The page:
By Michael Milton
“…Oh, how this spring of love resembleth
the uncertain glory of an April day
Which now shows all beauty of the Sun
and by and by a cloud takes all away…”
~ Shakespeare, Two Gentlemen of Verona
Up and down the streets of our Brooklyn neighborhoods and in our parks–perhaps even out on some of our kitchen window sills, Spring is exploding. Such a fragile and fleeting time. Already, the waxy pink-white blossoms of the magnolias are dropping, followed close by the still tightly bound green leaves which will soon unfurl and sail us bravely into summer. Blink, and you miss the whole show. Poetically, spring is often about rebirth, renewal, the victory of light over dark, life over death.
For some reason over the past year or so, the passing of each season has brought with it for me a kind of melancholy. I find I can’t quite turn myself over completely to the beauties of each; somewhere deep within me I am hearing more and more distinctly the teeth of my internal time piece falling into an ever smaller cogwheel, ticking off the passage of something irretrievable.
I battle with myself to have thus sidelined myself from life. Irretrievable and inevitable. “Burn fully and to ash in each and every moment,” I counsel myself.
I began to worry about death when I was 9 or 10 years old. It was shortly after I was introduced in school to the idea of “infinity.” At night, lying in bed, I would ponder this….endlessness. And I wondered about our small slice of human life somewhere in the midst of the dazzling concept of a universe without end.
“WE end,” I thought. “WE die.” Infinity—to my young mind–held within its embrace certain discrepancies.
I’ve had two near death experiences in my life, two “springs” if you will, snatched from medically predicted and untimely “winters.” I can’t honestly say that I can report to you that I saw the light, or was greeted by happy family members. Yet, there was a warmth I brought back from the time I lay unconscious during surgery, a warmth which, I believe, provided me with a kind of strength, as my own renewal began through long and painful periods of recovery.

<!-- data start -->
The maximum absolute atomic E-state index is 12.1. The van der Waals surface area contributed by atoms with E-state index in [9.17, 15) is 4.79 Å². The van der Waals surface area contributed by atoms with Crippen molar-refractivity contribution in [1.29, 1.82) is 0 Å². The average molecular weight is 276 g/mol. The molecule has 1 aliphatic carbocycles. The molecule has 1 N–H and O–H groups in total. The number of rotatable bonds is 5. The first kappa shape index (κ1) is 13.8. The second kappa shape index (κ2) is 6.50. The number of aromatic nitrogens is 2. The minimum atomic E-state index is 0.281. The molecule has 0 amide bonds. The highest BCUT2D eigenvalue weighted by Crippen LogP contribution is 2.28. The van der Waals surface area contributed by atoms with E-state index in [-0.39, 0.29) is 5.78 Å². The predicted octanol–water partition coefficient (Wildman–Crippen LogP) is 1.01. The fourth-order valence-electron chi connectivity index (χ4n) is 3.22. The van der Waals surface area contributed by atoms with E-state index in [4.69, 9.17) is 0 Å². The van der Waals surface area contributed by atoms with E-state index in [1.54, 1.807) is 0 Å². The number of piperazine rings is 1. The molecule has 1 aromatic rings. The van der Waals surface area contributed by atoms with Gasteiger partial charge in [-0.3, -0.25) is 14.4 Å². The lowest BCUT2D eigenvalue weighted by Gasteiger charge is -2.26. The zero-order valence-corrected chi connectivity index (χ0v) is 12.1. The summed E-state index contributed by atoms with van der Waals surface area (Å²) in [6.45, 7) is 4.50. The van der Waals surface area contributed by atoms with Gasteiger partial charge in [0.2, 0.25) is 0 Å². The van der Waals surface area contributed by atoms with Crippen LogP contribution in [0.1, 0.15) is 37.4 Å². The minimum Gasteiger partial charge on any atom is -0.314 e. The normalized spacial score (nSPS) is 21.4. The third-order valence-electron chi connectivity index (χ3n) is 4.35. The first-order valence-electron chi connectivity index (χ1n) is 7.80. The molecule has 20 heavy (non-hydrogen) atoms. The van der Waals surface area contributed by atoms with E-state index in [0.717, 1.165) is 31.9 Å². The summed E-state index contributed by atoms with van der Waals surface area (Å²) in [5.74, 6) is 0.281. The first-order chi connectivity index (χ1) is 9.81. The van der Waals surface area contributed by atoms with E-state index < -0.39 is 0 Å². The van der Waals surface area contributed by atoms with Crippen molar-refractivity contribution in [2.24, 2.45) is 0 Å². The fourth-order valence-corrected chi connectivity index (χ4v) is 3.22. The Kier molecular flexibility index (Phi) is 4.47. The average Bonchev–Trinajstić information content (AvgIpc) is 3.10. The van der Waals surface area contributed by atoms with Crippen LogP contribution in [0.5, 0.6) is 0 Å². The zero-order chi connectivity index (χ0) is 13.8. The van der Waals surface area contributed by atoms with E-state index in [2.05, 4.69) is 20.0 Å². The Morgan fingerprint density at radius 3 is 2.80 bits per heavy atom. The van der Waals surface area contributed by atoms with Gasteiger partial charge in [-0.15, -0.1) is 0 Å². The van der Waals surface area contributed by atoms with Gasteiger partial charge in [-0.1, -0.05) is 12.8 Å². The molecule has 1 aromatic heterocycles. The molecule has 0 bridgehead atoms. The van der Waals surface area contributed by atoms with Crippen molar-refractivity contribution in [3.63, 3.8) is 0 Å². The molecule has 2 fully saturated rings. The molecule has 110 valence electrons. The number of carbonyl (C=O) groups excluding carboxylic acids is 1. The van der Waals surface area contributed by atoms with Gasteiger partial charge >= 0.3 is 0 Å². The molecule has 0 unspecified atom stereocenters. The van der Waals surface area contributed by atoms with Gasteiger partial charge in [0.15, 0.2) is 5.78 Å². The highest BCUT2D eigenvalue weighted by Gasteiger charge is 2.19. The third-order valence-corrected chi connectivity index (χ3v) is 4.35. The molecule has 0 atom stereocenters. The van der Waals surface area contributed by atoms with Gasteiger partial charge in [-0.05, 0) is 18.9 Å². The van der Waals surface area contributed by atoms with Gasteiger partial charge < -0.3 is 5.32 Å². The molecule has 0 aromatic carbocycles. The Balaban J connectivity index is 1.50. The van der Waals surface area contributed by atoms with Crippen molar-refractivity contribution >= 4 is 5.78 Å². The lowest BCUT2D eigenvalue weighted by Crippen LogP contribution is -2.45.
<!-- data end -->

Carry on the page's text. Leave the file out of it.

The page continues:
Spring, summer, autumn and winter have been predictable anchors for hundreds of generations of man, one of nature’s few guarantees–with some cataclysmic exceptions. As we limp into the 21st century and the rhythm of our ecological life is jarred and jimmied by many forces, we hopefully have time to make corrections, to man our own “renewal” before “….by and by, a cloud takes all away.”
Still, infinity remains; however you perceive of it, infinity–the Tao of physics, sublime, inescapable, meaningful and meaningless–remains. In whatever way I digested that concept as a child, IT clearly has no trouble co-existing with human lightning fast appearances and disappearances from this grand dream.
WHAT HAVE I DONE?
What have I done
summoning you here
at so late an hour,
I see you, shadows crouching
near the fading embers of this fire.
Did I really conjure you here?
Or was it me who has only now returned to this crackle and pop–
gone for years while you patiently tended our dimming incandescence
and finally summoned ME home?
What have I done?
The big day approaches apace,
our long anticipated family reunion!
Twice, I’ve been bumped from my flight home,
and, last minute, had to cancel my place
at our ever growing gatherings.
“Pot luck,” reads the invitation, each of us asked to bring only what is essential.
Flight ought to feel more natural to me by now.
I can almost convince myself
that once this journey is over, I’ll have a rollicking good time,
hopeful that retracing those many miles will peel my past away,
leaving only the merry boom
of my uncle’s full throated laugh,
and the infinite softness
behind the blue grey granite
of my mother’s eyes.